The Hour is Lost – John Shaw Neilson – Comments

The Hour is Lost

The hour is lost. Was ever hour so sweet?
Fruitful of blessing, friends and honeyed words —
The sunlight in our faces — at our feet
The world bright, beautiful, its flocks and herds,
Foliage of forests, choruses of birds . .
O happy time, why did we stand downcast?
We should have leapt for love: but now, the hour is past.

The hour is lost. Scarce had we time to mark
The glory of the green, the sky’s soft blue;
It came as silently as comes the dark,
Our hearts burned hot within us ere we knew . .
Then suddenly we said, Can it be true
This golden time was ours? — and now downcast
We stand dumb and amazed. Alas! the hour is past.

John Shaw Neilson (1872 -1942)

This sonnet is broken into two distinct seven line stanzas with rhyming scheme ‘ababbcc’.

If we think of life as condensed into an hour then we realize the brevity of our existence.

S1 … When we look back on life as the hour completes then according to the first stanza we may regret not making the most of our time. Life is beautiful, the world is beautiful, friends have been wonderful with honeyed words, nature has been bright before our eyes – did we not see that! We should have leapt for love!

S2 … Time has gone so quickly and our sight has been blinkered by our downcast attitude. We stand dumb and amazed that we did not appreciate the beauty of life to the full. Perhaps we are experiencing the beauty of life for the first time, and then a sad lament that it is late in life and ‘our hour’ could have had more meaning.

So whether you have a few minutes or half an hour or more take time to rejoice and live life to the full in appreciation of your own unique personal experience. Colour the gravity of those bleak news headlines with optimistic eyes seeing beyond the dark shadows to the bright amazing world that abounds around us!

Here are the links to two well know carpe diem (seize the day) poems –

From A. E. Housman …
https://mywordinyourear.com/2018/10/05/loveliest-of-trees-a-e-housman/

And from Andrew Marvell …
https://mywordinyourear.com/2019/01/14/to-his-coy-mistress-andrew-marvell/

Sonnet to Beauty – Lola Ridge – Analysis

Sonnet to beauty

Show me thy way. Though I have held thy name,
that tremulously now my lips let fall,
as word too dear for traffic of the tongue,
yet I have loved thee, Beauty, beyond all.
Be with me in this hour: dread shapes of thee
apparelled in the lustre not their own –
as buzzard, gracened by the wizardry
of light, looks all but lovely as the swan,
shall not appal. In thy high company –
whereof all things are free and each wild theme
weaves in a relentless rise and fall
to resolution. I shall brokenly –
hear through the fury, through the windless dream,
heart of the terror, chiming at thy call.

Lola Ridge (1873-1941)

Published posthumously.

This poem is all about appreciating beauty when, for whatever reason, it is hard to find beauty in what is happening in life. But LR wants ‘Beauty’ to show her the way and talking about beauty is nonsense – ‘too dear for traffic of the tongue’. She has known beauty through her life.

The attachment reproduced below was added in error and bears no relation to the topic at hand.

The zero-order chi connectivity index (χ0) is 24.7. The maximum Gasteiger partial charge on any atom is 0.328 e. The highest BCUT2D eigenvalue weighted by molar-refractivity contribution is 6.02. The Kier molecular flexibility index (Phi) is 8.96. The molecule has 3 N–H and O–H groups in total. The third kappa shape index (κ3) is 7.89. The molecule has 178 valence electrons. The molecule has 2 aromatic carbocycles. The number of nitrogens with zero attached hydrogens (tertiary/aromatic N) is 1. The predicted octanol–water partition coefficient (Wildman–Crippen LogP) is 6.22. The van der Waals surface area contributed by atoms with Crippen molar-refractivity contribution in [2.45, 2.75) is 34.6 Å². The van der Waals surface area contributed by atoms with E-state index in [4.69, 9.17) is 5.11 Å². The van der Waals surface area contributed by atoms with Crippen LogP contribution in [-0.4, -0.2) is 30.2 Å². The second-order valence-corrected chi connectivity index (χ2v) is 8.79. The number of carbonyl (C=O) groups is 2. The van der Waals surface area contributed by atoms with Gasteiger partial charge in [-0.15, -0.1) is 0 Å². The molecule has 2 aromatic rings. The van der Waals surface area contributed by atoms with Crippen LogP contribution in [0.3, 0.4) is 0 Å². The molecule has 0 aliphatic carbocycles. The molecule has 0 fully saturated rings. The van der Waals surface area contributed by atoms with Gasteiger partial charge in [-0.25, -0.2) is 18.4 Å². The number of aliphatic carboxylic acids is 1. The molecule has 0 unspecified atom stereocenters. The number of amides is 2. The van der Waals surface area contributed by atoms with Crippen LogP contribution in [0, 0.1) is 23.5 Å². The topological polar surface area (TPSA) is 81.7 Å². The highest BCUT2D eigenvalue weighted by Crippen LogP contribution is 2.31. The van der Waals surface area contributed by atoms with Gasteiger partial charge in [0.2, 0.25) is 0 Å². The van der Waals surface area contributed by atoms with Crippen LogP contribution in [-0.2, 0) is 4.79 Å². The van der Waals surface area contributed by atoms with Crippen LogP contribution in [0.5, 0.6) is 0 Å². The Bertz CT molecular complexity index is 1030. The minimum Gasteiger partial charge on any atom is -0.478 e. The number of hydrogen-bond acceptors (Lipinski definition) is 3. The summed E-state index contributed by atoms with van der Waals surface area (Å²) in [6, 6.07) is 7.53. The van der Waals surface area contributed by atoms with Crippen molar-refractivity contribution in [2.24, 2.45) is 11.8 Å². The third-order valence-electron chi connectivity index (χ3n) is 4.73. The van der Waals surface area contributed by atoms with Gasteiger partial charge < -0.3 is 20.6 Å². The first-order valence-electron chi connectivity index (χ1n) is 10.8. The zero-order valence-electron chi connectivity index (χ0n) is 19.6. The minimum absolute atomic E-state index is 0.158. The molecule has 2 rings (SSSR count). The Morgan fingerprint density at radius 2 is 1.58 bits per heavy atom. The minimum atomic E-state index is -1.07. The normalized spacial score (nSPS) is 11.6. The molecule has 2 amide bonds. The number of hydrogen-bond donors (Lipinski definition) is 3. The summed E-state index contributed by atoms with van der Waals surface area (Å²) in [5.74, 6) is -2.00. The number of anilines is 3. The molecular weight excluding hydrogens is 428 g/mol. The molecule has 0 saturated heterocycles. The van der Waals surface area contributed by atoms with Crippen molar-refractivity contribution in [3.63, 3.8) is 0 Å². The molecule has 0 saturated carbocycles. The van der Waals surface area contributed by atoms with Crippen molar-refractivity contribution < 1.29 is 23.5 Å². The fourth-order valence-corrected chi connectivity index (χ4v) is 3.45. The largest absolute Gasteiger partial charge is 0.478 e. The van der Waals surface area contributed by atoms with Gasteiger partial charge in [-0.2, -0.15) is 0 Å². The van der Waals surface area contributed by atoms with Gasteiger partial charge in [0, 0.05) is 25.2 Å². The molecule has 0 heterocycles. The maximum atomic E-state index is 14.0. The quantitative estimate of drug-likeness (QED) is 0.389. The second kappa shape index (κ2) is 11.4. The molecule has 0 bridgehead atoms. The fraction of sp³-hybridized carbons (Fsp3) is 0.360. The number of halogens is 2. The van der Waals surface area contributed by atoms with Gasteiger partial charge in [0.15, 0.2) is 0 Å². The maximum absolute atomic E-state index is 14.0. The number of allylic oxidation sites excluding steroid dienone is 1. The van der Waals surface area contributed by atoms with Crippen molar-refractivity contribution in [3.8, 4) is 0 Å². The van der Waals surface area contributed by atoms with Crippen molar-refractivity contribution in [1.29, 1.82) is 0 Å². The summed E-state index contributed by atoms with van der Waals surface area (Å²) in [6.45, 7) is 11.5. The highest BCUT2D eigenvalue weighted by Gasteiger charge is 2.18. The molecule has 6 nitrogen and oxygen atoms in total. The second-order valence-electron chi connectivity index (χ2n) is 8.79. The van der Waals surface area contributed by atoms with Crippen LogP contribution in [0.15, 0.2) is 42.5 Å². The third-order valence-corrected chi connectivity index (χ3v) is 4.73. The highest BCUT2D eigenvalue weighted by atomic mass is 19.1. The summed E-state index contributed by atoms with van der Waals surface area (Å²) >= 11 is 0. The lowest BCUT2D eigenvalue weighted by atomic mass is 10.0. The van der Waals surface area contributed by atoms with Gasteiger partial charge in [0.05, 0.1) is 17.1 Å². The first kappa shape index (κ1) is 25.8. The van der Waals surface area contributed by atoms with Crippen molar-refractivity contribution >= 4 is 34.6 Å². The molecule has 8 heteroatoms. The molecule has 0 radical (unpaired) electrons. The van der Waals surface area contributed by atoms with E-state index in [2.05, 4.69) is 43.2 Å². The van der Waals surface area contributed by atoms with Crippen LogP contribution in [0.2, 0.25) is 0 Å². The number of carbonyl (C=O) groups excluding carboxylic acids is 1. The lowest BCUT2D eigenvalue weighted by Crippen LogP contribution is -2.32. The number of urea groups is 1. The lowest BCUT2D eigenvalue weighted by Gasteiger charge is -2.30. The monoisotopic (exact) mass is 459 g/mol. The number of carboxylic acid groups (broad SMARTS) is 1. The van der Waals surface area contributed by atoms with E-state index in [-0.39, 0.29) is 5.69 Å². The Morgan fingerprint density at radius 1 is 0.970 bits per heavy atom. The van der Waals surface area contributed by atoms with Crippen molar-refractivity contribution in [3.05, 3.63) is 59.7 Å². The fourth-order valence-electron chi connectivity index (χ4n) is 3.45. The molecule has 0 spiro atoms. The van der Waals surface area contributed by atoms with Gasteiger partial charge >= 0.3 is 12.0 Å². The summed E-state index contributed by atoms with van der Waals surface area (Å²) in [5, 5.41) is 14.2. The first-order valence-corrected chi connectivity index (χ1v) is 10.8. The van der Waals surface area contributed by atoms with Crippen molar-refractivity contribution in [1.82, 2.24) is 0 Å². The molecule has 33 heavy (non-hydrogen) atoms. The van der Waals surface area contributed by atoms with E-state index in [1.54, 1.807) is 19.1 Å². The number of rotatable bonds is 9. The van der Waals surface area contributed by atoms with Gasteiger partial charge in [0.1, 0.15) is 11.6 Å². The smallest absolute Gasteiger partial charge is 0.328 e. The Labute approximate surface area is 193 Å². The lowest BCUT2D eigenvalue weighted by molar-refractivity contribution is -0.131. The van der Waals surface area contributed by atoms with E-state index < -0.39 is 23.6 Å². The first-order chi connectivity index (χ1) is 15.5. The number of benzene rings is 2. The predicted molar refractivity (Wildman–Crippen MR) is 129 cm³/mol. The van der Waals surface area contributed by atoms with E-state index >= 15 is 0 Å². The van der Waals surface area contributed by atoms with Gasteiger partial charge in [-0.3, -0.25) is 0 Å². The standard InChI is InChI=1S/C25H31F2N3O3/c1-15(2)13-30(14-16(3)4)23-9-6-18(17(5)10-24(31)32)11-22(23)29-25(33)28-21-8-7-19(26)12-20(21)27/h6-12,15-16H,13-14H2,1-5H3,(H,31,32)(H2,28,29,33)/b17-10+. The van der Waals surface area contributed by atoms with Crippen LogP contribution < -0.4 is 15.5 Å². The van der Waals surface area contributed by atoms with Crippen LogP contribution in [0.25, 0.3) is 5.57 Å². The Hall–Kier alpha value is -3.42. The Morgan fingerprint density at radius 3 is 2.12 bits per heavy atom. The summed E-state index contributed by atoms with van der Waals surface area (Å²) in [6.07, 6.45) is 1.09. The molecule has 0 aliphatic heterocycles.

But she pleads for ‘Beauty’ to be with her in this hour – an hour of need due to sickness or impending death perhaps. She sees some shapes of ‘Beauty’ and likens this to light falling on a buzzard giving ‘Beauty’ to this bird so that it becomes swan like. Swans are beautiful and grace filled images. And high company links to the bird reference in the wild freedom of flight.

The last six lines recognise the power of ‘Beauty’ in everything – it resolves all in a relentless rise and fall. And LR states that she will brokenly hear ‘Beauty’ as she goes through the current terror afflicting her. She will eventually hear ‘Beauty’ answering the call of ‘Beauty’.

This was one of the last poems that she wrote. May beauty astound her to eternity.

Lola Ridge on Wikipedia
and an interesting podcast on Lola Ridge (including commentary by biographer Terese Svoboda)

Only Two Lips – A Spring Poem

Floriade is the name of the  spring flower festival in Canberra in the Commonwealth Gardens near the centre of the city. Mainly a showing of bulbs including of course tulips. It is quite a tourist attraction and many come to Canberra to see the displays.

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The U3A ‘Arts’ Exhibition had a theme of tulips, poppies and spring. I wrote the following poem for the opening day (see the previous post) …

Tulips in a vase, focus on flower in foreground

Only Two Lips

who do you think you are
standing so pert and penal
asserting yourself in rich colour
arrogant, obvious
demanding my attention

well I’m not falling for it!
such a brazen showing
with your closed-mouth talk
I will give you what you deserve –
lip service, and just you wait

your day will come
believe me, you will bend
becoming quite dishevelled
falling to kiss the ground
in total disarray

Richard Scutter  2 August 2014

It is always very interesting when you read a poem in public because you never quite know what reception will follow. The audience was mainly  women and  in the older bracket, so that was appropriate. A few realized that I was not actually talking about tulips so much and there were a couple of wry smiles – which was encouraging!

There were a few hangups on the word ‘penal’. Well penal = punishing – and from a male perspective the beautiful can be quite punishing in many ways especially when young, ‘manipulative’ and of a demanding nature.